Q&A with Kenneth Park on bequests and planned giving
The development of an effective bequest strategy is widely recognised as an important part of a fundraising and philanthropy program, and increasing numbers of cultural and arts organisations are embracing planned giving as a means of securing revenue.
Kenneth W Park has had extensive experience in the areas of members programs, philanthropic giving, sponsorship, public relations/marketing, arts education, tour development and operations, cultural tourism and museum practice.
Over the years, Kenneth has worked with a wide range of organisations in philanthropy including the State Library of Victoria Foundation, the Arts Centre, Wesley College, Melbourne Football Club, National Trust of Australia (Victoria) and Creative Partnerships Australia. Kenneth’s key philanthropic area of interest is in donation programs and bequests.
Why does an arts organisation need a bequest program?
The simple and straightforward answer is that more and more arts/cultural organisation are working in bequests/planned giving space.
In recent years, many organisations have established branded bequest programs and today they are already seeing the results in bequests received.
In some instances, these bequests have been organisation changing. You must recognise and publicize the fact that you’re an organisation that welcomes bequests.
Most arts and culture organisations have giving programs which ask for support in a variety of ways, or as I say they present a suite of philanthropic giving opportunities that may include annual appeals, adding a donation when you renew your membership, donating on top of the ticket price, special fundraising events and the list goes on.
Think of a bequest program as simply another giving opportunity. Ideally, a bequest program should be an important part of any effective fundraising strategy.
People have been leaving bequests to all sorts of causes from hospitals to schools and universities to charities because these organisations have presented a passionate case for support and they have gone out asked “your will, our future”.
Over the last few years, many arts organisations of all sizes have realised that they should be operating in this space and this why a bequest program should be part of your philanthropy strategy.
It is about letting your audience, supporters and friends know that they can leave a bequest to support the work of an organisation that they loved and want future generations to enjoy. This is a powerful motivator.
Is it hard to set up a bequest program?
Setting up a bequest program is a relatively simple and straightforward exercise. All that is required is that organisation commit.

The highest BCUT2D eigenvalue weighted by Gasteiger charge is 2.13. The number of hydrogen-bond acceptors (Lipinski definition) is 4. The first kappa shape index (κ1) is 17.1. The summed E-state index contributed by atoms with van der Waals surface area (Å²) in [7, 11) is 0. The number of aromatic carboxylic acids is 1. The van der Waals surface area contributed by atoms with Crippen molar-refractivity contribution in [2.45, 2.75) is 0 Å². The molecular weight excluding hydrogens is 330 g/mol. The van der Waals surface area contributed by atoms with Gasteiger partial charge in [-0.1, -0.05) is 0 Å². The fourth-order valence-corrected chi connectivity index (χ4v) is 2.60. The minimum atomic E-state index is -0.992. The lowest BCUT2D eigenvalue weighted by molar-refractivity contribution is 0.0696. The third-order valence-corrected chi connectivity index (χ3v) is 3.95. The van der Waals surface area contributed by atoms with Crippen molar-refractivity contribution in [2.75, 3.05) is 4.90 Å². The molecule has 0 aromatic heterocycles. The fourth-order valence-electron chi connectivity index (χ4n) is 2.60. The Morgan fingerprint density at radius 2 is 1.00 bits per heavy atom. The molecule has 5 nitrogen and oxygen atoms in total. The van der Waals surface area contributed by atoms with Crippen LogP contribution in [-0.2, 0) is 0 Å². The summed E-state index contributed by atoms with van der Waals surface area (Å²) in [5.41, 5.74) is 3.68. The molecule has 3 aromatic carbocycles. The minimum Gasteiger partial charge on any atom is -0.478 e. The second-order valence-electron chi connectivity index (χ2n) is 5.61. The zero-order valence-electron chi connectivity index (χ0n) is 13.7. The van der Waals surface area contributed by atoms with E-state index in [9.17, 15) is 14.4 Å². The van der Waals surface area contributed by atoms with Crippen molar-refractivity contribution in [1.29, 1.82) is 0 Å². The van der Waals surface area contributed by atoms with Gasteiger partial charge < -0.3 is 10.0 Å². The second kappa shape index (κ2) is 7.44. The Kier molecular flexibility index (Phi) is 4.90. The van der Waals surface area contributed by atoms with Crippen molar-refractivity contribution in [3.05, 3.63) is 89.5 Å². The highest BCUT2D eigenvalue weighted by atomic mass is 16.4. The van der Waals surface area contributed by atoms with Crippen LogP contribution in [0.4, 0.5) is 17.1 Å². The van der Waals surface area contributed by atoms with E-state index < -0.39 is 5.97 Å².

There are some minor administration issues, at the very least, you need to sort out the appropriate will wording so that it can be immediately offered to the telephone caller whether they be the solicitor and/or potential bequestor.
Many organisations have been the recipient of surprise bequests and this has prompted them to act. Integrate the idea of making bequests into general fundraising activities.
Mention it when you are talking about fundraising. Look at your paperwork and wherever there is a donation field on a form insert a tick box for those who want information on making a bequest.
Make sure you have information on your website. If you want to ramp things up; establish a special bequestors group to recognise notified bequestors.
Stage some events with your bequestors and you will find more potential bequest prospects.
The more you invest the more you will have success. Remember that planning giving is not really a short-term fundraising strategy. It is about laying the foundations for future success. Once you get a group of bequestors you will then see pattern of bequest fulfilment.
Why do we think it’s hard to talk about leaving a gift in your will when you die?
Death, and indeed talking about dying used to be no go topics for many people.
This also applies to that delicate chat about what are you going to do with your money.
The subject used to be quickly (and nervously) laughed off. Today the world is very different place.
In the last few decades, many institutions and organisations have recognised that a well-operated bequest program is a critical part of a full-fledged suite of philanthropic offers. People are now getting used to being asked about leaving a bequest.
In some respects, it is all about how you distinguish yourself by the way you ask. There are many ways to broach the subject of leaving a bequest – and it must be done with care. Everyone is different.
You will find some people will respond to a letter or a story in your newsletter, others will need to be cultivated, just asking in the right context and so on. In fact, if you have prepared the way well you often the person will simply ask.
You need to pick the right circumstance and then with ‘ice broken’ the conversation moves along. Always remember that irrespective of the size of the bequest it is about their gift (legacy) to society.
Read more about Kenneth here.